Airline Free Tickets and Vouchers
Free Airline Tickets Scam: How It Works
Did anybody say free airline tickets? One of the biggest scams around when it comes to flight coupons, free plane tickets and discounts on flights is the Free Airline Tickets scam. The latest is a fake that comes in three variations: a National Travel and Tourism Association (NTTA), United Travel and Adventure Affiliates (UTAA), or a National Association of Travel Centers (NATC) promotion.
It is similar to the Airline Ticket Credit scheme and the Airline Employee Tickets scam, but with a twist. In this article, you will learn how the scam works, how to avoid it, and how to report it. How does the scam work?
Watch How The Scam Works:
Watch the video below to see the Free Airline Tickets Scam exposed:
In a down economy with rising gas prices, many can’t afford to take even vacations that involve air travel, let alone look for timeshares for sale or travel club memberships. For that reason, many people were pleasantly surprised when they received a letter from their national airline company offering two free flights worth almost $1300. Brand names used by the scammers are US Airways, Air Canada, British Airways, or Qantas.
The letter states that the company tried to contact the reader many times without success. They then advise him to call a toll-free number to claim the flight vouchers. When he does that, a high-pressured salesperson advises the reader of the necessity of attending a presentation about the company in order to claim the flight vouchers.
On the other hand, questionable travel agencies use this gimmick to get people to sign up for travel clubs, which offer “exclusive deals and packages” in the future. The only condition is that travelers would buy these memberships up front. In reality, the fees would cost the same if they would purchase the packages themselves.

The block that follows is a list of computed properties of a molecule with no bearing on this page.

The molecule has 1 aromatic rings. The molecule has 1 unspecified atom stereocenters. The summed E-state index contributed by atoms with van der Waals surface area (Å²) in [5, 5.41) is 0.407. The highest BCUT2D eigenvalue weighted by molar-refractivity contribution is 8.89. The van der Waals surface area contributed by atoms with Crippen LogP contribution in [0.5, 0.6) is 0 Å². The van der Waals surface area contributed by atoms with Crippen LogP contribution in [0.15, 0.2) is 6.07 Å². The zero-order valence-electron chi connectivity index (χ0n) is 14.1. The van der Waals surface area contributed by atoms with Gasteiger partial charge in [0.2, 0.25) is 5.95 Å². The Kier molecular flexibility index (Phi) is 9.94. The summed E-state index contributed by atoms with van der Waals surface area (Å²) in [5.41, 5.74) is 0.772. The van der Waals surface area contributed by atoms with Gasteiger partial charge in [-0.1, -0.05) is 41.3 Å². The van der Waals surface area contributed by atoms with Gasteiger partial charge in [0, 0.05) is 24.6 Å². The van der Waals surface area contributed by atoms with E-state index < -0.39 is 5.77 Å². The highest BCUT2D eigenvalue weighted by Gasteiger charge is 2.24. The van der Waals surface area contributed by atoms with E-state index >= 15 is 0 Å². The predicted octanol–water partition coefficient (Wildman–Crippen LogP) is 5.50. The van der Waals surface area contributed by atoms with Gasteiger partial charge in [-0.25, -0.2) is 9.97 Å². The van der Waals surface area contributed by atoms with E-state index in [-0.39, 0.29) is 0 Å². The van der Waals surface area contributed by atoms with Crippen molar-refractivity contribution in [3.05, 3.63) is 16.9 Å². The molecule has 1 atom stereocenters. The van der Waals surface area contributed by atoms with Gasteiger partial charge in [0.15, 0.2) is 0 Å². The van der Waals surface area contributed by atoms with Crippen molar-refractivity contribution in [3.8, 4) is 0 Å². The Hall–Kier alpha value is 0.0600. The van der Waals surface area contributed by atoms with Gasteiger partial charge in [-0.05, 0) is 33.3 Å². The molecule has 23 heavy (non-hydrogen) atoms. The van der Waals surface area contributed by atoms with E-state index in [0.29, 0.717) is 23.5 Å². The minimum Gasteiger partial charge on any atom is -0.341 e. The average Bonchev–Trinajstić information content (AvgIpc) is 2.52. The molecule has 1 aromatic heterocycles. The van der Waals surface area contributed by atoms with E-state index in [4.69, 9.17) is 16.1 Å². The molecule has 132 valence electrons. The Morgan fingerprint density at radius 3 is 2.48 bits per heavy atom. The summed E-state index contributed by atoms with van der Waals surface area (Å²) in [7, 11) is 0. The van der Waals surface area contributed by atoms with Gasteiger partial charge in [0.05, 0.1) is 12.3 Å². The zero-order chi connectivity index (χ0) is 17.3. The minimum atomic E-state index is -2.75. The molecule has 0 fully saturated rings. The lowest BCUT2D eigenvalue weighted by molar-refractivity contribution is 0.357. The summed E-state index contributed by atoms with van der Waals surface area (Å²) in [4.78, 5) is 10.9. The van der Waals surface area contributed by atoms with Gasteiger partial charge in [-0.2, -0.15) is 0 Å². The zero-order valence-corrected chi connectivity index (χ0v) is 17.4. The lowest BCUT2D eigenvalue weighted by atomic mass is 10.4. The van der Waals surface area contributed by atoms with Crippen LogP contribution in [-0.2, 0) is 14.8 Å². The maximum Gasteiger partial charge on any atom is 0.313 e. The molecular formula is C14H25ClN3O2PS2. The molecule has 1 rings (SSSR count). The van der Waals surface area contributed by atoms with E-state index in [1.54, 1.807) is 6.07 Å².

In this case, to keep themselves out of any legal battles with the real airlines, the travel agencies would send the checks/invitations/vouchers with brands having a slight difference in name. For example, as you see in the picture above, the name on the voucher is American Airways, which doesn’t exist as a company. There is American Airlines and US Airways, but no American Airways.
However, here is the exact content of the Free Airline Tickets letter that you may receive (if you live in Canada, UK, or Australia, replace USA with the country of your origin):
“Enclosed is your Travel Check Voucher. This Travel Check Voucher can be redeemed for a certificate for 2 round trip airline tickets to anywhere in the continental US from any major international US airport. Certain restrictions may apply. Vacation Getaways and Cruises are available for a limited time. We have attempted contacting you on several occasions. This will be your last chance to respond.
Note that this check voucher must be redeemed by [insert date, two weeks from today]. If you do not claim your award, it will be transferred to the alternate. This is a limited time offer and may be withdrawn at any time. Flights fill quickly.
Please reference your check voucher number 138-901-521. This travel check must be certified to be valid. Call 1-877-687-3217. This is not a timeshare or land sales offer.”
How To Avoid The Free Airline Tickets And Vouchers Scam:
When receiving any correspondence promising something for nothing, beware. You will most likely be pressured into making a purchase that is often more expensive than the price of two legitimate airline tickets. The Better Business Bureau reports that these letters are on the upswing, so be on the lookout. If you receive one, your best bet is to throw it away.
Flight coupons, free airline tickets, and discounts on flights represent something that doesn’t come in your mail box.
How To Report The Free Airline Tickets And Vouchers Scam:
Make your family and friends aware of this scam by sharing it on social media using the buttons provided. You can also officially report the scammers to the Federal Trade Commission using the link below:
How To Protect Yourself More:
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